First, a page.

Right-leaning charities continue to report zero "political" activity



OTTAWA — The country’s most active right-leaning charities reported zero “political” activity in 2014 while engaging in work that appears to meet the Canada Revenue Agency’s own definition, a new Broadbent Institute survey has found. This raises fresh questions about how conservative-oriented charities are interpreting CRA’s definition of “political” activity and the agency’s political-activity auditing program.

The survey of 2014 CRA filings of 10 right-leaning charities follows up on a Broadbent Institute report released last October, titled Stephen Harper’s CRA: Selective audits, “political” activity, and right-leaning charities. The earlier report examined publicly available CRA tax filings of the same charities for the years 2011 to 2013 related to their finances and activities and cross-referenced these with their publicly available work in those years.

As was the case for that three-year period, the new survey found that all of the charities with published filings (nine out of 10) reported conducting no political activity in 2014; CRA has yet to publish the tax filings of one of the charities or the charity has yet to file. This survey, which includes the Fraser Institute, the Atlantic Institute for Market Studies and Focus on the Family, provides examples of activity in 2014 for each of the charities that appear to meet CRA’s definition of “political.”

“Back in 2012, we know the Harper government allocated money to ramp up political activity audits of environmental charities. The auditing scope was then extended to include anti-poverty, foreign aid and human rights groups. So what exactly is the CRA doing about right-leaning charities consistently reporting zero political work? Has it triggered audits just like the blanket audits of charities the government is less fond of?, asked Rick Smith, Executive Director of the Broadbent Institute.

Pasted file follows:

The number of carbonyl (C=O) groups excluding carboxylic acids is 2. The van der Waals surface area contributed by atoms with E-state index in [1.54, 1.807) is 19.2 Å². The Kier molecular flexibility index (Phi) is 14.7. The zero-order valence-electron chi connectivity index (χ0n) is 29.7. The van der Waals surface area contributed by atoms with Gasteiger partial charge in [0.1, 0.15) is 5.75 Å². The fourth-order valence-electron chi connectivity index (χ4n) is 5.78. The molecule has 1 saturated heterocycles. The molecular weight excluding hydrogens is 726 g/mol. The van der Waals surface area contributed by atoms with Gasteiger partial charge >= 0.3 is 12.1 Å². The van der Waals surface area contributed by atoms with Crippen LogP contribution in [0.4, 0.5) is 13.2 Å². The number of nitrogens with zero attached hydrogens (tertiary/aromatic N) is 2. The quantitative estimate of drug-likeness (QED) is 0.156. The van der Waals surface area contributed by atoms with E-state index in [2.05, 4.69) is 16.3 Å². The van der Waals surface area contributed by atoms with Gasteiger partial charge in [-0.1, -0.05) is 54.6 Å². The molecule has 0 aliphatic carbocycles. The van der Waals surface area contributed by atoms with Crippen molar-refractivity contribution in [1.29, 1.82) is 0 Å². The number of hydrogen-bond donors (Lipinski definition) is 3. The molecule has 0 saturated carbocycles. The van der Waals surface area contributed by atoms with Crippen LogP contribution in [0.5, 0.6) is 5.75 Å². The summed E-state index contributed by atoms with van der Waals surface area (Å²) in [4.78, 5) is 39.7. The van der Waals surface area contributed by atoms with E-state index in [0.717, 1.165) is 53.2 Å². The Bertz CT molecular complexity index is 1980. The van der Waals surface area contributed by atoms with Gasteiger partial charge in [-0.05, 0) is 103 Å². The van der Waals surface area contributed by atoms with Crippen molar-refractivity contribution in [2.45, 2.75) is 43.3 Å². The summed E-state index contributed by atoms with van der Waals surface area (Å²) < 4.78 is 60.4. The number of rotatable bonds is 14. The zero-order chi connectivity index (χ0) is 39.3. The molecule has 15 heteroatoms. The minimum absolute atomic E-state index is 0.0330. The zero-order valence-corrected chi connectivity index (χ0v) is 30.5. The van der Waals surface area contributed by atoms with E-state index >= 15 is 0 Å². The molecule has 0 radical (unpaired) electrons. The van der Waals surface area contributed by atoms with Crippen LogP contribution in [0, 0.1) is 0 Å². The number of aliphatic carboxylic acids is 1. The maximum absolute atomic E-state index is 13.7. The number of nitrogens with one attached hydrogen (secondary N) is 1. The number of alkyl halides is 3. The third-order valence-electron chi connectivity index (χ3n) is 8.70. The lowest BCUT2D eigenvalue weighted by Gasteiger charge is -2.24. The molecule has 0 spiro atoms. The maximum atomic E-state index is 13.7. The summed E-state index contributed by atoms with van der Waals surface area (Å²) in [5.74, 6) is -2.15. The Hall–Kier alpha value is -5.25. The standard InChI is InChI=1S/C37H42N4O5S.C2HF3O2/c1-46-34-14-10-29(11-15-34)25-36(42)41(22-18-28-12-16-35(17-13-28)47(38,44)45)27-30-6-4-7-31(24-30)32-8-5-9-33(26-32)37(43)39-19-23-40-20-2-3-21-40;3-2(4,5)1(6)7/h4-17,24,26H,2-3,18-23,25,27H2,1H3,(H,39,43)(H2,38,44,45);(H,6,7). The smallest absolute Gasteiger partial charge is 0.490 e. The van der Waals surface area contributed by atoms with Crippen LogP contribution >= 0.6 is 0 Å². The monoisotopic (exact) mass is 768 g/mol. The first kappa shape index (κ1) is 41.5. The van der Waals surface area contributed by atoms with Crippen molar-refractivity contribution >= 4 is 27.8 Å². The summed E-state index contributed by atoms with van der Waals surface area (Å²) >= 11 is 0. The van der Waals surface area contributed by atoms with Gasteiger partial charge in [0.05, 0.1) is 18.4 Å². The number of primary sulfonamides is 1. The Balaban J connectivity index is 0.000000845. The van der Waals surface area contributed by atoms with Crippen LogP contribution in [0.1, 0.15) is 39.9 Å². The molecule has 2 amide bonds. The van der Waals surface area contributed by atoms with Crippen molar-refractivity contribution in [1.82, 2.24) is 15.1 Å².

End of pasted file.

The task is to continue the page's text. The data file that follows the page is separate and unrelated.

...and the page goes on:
Given these findings, the Institute is renewing its call for the establishment of an independent inquiry with a clear scope of action to examine CRA processes to ensure transparency and fairness in its decision-making criteria around political-activity audits and interpretations of “political” activity, as well as to safeguard that such processes are not subject to political pressures or interference.

Under the law, a charity is permitted to spend no more than 10% of their resources on “political” activities. Partisan activity is prohibited. The new survey, titled Right-learning charities continue to claim 0% political activity to CRA, is available online at http://www.broadbentinstitute.ca/democratic_renewal.


For more information, please contact: Sarah Schmidt, Director of Communications at the Broadbent Institute, 613-857-2814 or sschmidt [at] broadbentinstitute [dot] ca.